Well, yes and no. IIRC, the official implementation was closed indeed, but it was standardized from an early age and all blocking patents were released under some "community promise". So it was an open language with a closed implementation. I think Java was a closed language at the time, not even sure if an open implementation existed. There was some shared source reference implementation of .NET ("SSCLR" or something), but the license was bad.
Originally Microsoft implemented all of Java and then some. Delegates for example appeared first on Microsoft's Java, which was against the licence Sun offered (they wanted a more centralized development where they agree on certain features and get them standardized first). They literally tried to do the embrace-extend part, but Sun's lawsuit came before the third step. Still Sun fucked it up by themselves by stagnating the language for years (although not so much JVM as a platform, thus why tons of alternative languages have sprouted from it).
What changed? Why is C# or JITs (or for whatever reason Java and C# were hated) acceptable, now?
Because it isnt like they coded a VM once back in 1992 and set it in stone. Java wasn't even JIT'd when it started, that came later with HotSpot. VMs have advanced a *lot* in the last 20 years. HotSpot in particular has tons of nifty profile guided optimizations that does on the fly (branch prunning and reordering, "devirtualization" of method calls, escape analysis, etc).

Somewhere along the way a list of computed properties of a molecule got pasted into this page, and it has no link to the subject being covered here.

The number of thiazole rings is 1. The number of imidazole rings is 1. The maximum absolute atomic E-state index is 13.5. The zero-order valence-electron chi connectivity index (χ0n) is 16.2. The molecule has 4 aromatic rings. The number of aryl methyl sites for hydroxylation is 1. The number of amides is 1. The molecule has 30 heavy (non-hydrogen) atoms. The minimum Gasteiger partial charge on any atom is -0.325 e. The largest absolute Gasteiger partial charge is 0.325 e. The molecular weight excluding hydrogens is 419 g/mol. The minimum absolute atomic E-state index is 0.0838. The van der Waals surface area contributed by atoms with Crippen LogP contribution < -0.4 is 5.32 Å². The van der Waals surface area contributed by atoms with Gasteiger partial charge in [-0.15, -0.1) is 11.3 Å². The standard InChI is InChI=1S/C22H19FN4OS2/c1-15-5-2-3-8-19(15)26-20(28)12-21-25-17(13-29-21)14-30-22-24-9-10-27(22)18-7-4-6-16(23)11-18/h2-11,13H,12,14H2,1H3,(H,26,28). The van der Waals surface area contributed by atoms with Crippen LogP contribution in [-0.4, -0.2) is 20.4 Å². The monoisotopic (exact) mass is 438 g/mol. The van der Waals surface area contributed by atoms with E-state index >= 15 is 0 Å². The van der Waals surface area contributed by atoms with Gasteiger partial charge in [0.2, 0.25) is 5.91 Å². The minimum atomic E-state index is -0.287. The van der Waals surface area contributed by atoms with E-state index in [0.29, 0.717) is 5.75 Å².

Microsoft's VM isnt as sophisticated, but it was better designed from the get go, so you got less overhead with native interop, easy marshaling between native and managed memory, finer control of the memory layout of your objects via structs and arrays of structs, etc. ie, most of the tools you need to get more performance out of your code.
Google's V8 can get quite nice speed out of JS in record time since its been based on the goal of fast loading websites (afaik JS VMs do cool stuff like optimistic typing to try to get around JS's limited type system).
Not only hardware is faster but VMs are much better at what they do nowadays. Nevermind that the tooling and environment is really great (for both C# and Java you got great IDEs, great libraries, great debugging tools, great profiling tools, etc).